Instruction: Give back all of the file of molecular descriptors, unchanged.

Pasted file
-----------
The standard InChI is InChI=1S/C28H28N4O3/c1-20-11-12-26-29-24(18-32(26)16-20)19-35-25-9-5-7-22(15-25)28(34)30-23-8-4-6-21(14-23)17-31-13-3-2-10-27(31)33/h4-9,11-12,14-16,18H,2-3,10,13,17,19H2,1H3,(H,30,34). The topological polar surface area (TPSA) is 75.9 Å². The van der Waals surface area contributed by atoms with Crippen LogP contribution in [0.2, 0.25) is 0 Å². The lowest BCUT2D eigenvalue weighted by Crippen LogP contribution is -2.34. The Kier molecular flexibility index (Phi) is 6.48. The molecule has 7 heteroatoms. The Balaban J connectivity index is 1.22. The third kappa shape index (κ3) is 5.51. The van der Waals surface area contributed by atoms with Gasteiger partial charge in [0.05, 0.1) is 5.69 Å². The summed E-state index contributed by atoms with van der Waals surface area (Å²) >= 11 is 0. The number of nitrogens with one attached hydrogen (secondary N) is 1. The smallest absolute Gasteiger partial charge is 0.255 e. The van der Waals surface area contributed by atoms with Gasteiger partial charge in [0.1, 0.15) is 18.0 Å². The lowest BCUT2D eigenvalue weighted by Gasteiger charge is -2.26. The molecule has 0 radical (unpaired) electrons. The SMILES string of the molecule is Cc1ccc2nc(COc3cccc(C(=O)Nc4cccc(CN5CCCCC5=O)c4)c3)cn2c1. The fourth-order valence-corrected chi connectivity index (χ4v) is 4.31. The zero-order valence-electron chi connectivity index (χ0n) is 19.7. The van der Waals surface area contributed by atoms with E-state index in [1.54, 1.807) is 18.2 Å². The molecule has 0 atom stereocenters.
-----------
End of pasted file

The standard InChI is InChI=1S/C28H28N4O3/c1-20-11-12-26-29-24(18-32(26)16-20)19-35-25-9-5-7-22(15-25)28(34)30-23-8-4-6-21(14-23)17-31-13-3-2-10-27(31)33/h4-9,11-12,14-16,18H,2-3,10,13,17,19H2,1H3,(H,30,34). The topological polar surface area (TPSA) is 75.9 Å². The van der Waals surface area contributed by atoms with Crippen LogP contribution in [0.2, 0.25) is 0 Å². The lowest BCUT2D eigenvalue weighted by Crippen LogP contribution is -2.34. The Kier molecular flexibility index (Phi) is 6.48. The molecule has 7 heteroatoms. The Balaban J connectivity index is 1.22. The third kappa shape index (κ3) is 5.51. The van der Waals surface area contributed by atoms with Gasteiger partial charge in [0.05, 0.1) is 5.69 Å². The summed E-state index contributed by atoms with van der Waals surface area (Å²) >= 11 is 0. The number of nitrogens with one attached hydrogen (secondary N) is 1. The smallest absolute Gasteiger partial charge is 0.255 e. The van der Waals surface area contributed by atoms with Gasteiger partial charge in [0.1, 0.15) is 18.0 Å². The lowest BCUT2D eigenvalue weighted by Gasteiger charge is -2.26. The molecule has 0 radical (unpaired) electrons. The SMILES string of the molecule is Cc1ccc2nc(COc3cccc(C(=O)Nc4cccc(CN5CCCCC5=O)c4)c3)cn2c1. The fourth-order valence-corrected chi connectivity index (χ4v) is 4.31. The zero-order valence-electron chi connectivity index (χ0n) is 19.7. The van der Waals surface area contributed by atoms with E-state index in [1.54, 1.807) is 18.2 Å². The molecule has 0 atom stereocenters.